Promoting Medication Adherence in Older Adults Through Early Diagnosis of Neurocognitive Disorders

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Objective: Community-dwelling older adults with neurocognitive disorders experience high risk of and often suffer severe consequences from medication nonadherence. Due to the important role of informal caregivers in the care of patients with neurocognitive disorders, medication management involves both patients and families. A formal diagnosis of a neurocognitive disorder may improve both provider-patient and provider-family communications and resulting regimen adherence, yet many with signs of neurocognitive disorders remain undiagnosed. The goal of this study was to examine the differences in medication management behaviors for family caregivers of mildly impaired older adults with or without a formal neurocognitive disorder diagnosis.

Method: The study included 112 women who provided at least 2 forms of medication assistance for a mildly cognitively impaired older adult with (n = 38, 34%) or without (n = 75, 66%) a reported neurocognitive disorder diagnosis and who completed online self-assessments of medication adherence and self-efficacy for medication management from May 2012 to May 2013. Cases were selected for analyses based on analog Clinical Dementia Rating scores between 0.5 and 1, indicating mild cognitive impairment in the older adult.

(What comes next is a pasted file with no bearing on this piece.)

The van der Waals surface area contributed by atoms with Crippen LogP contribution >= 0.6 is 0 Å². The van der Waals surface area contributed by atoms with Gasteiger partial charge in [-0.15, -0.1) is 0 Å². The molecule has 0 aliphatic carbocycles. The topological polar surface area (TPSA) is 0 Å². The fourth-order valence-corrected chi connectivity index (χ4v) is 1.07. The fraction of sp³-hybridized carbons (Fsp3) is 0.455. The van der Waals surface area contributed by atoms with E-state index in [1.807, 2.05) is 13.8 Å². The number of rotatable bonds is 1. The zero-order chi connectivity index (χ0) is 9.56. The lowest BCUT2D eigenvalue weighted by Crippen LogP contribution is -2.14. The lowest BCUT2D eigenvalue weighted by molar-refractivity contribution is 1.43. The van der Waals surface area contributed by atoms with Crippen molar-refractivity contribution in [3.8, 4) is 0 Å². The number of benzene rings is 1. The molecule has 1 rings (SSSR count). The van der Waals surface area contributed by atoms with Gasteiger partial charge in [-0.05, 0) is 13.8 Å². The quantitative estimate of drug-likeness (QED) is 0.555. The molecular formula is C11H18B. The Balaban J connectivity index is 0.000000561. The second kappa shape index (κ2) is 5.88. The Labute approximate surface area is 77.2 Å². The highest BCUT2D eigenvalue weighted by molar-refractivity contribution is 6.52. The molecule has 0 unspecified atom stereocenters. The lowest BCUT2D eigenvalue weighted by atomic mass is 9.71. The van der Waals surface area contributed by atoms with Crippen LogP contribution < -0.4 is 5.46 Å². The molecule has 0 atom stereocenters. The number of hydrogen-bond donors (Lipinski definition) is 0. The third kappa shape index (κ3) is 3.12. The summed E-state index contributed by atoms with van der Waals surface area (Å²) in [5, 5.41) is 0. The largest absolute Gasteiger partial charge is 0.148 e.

Results: Compared to families unaware of a neurocognitive disorder diagnosis, caregivers reporting knowledge of a neurocognitive disorder diagnosis in their older family member endorsed higher medication management self-efficacy and increased levels of adherence-related behaviors. Step-wise logistic regression analyses demonstrated statistical significance in using these adherence and self-efficacy variables to differentiate between the presence or absence of a known neurocognitive disorder diagnosis (N = 112, χ26 = 22.84, P < .05).

Conclusions: A formally charted and communicated neurocognitive disorder diagnosis is associated with improved medication management behaviors and medication-related self-efficacy in neurocognitive disorder family caregivers.

Prim Care Companion CNS Disord 2014;16(6):doi:10.4088/PCC.14m01686